Some sellers may not want to accept a contingency with a kick-out clause. This is particularly true in a hot market.
A buyer could lose the house to a better offer during the time they're waiting to sell their current house.
Kick-out clause: Pros and cons for sellers
✅ Pros for sellers
❌ Cons for sellers
A kick-out clause lowers a seller's risk. Sellers can have a home-purchase contract in place to sell their house and also an option to cancel the contract should a better offer come their way.
The window of time the buyer gets to make a decision once the kick-out clause is invoked can impede a second offer.
Sellers can continue to market their house, seeking a better offer.
Just having an offer to compete against could influence secondary offers.
Sellers maintain a strong negotiating position. The buyer presumably has fallen in love with the seller's house, which could give the seller leverage to negotiate other terms of the home-purchase contract favorably.
The buyer could run into financing issues. Potentially taking on two mortgages, for instance, can pose difficulties.
What's the impact of a kick-out clause in a hot market?
A kick-out clause can make a buyer's offer less attractive in a market that's favorable to sellers.
"In a seller's market, we are seeing tons of competing offers on every home," says Colorado Springs, Colorado-based agent Ramona Williams. "Most of the time the kick-out clause puts them in last place as a buyer to purchase a home."
Williams notes some possible moves a buyer who needs to sell their home can make to avoid a kick-out clause:
- A buyer can move to a temporary house after the sale of their home, Williams says. Once their home is sold, they won't have to deal with a kick-out clause and can start looking for a new home.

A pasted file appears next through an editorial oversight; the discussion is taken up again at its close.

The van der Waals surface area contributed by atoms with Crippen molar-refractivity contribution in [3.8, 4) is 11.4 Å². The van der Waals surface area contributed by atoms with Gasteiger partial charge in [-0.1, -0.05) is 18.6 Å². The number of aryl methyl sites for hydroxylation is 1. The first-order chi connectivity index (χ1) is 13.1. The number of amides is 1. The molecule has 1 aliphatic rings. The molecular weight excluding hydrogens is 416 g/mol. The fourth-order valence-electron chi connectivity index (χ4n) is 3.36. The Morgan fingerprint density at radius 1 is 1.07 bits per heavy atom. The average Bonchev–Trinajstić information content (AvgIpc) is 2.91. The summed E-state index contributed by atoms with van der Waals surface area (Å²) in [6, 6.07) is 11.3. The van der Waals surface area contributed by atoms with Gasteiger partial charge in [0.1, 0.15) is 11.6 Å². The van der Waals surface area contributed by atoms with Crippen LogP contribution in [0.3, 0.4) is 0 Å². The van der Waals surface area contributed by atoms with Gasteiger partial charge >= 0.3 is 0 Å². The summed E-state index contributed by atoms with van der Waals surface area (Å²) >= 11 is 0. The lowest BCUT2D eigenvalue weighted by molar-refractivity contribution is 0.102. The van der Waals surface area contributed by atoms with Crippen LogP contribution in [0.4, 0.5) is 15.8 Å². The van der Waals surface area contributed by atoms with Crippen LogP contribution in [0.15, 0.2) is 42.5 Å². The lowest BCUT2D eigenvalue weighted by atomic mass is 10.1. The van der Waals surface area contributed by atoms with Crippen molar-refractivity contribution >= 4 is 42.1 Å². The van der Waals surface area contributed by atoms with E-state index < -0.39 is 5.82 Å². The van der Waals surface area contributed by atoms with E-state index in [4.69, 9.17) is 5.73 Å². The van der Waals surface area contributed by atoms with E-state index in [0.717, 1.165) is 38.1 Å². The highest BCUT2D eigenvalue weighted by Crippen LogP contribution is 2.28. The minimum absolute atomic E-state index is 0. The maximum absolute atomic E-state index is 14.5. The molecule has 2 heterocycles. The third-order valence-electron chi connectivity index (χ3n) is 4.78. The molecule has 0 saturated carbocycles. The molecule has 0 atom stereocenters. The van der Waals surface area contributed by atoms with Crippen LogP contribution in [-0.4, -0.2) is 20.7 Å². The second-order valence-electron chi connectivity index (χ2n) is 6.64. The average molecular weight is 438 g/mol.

- A buyer can use a company that can underwrite their purchase of a new house, then help sell their old house for a fee.
Williams also points out that a buyer can potentially borrow from their 401(k) to make the down payment on a new home, eliminating the need to sell their house first to free up financing. Once the buyer sells and closes on their own house, they can pay back their 401(k).
The 401(k) option comes with some risks. A good agent can talk you through all your financing options and help determine what's best for you and your situation.
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Frequently Asked Questions
What does contingent with no kick-out mean?
It means the seller has accepted an offer with contingencies but can’t kick out the buyer for another offer.
However, if the buyer doesn’t meet other contingencies set forth in the contract by an agreed-upon deadline, the contract could be terminated.
» READ MORE: What Does Contingent Mean in Real Estate?
Do kick-out clauses cost money?
Typically, the only money paid when employing a kick-out clause is earnest money, which is a good faith down payment that's part of any home purchase.
If the seller employs the kick-out clause, the buyer will get all or some of their earnest money back, depending on the language in the contract.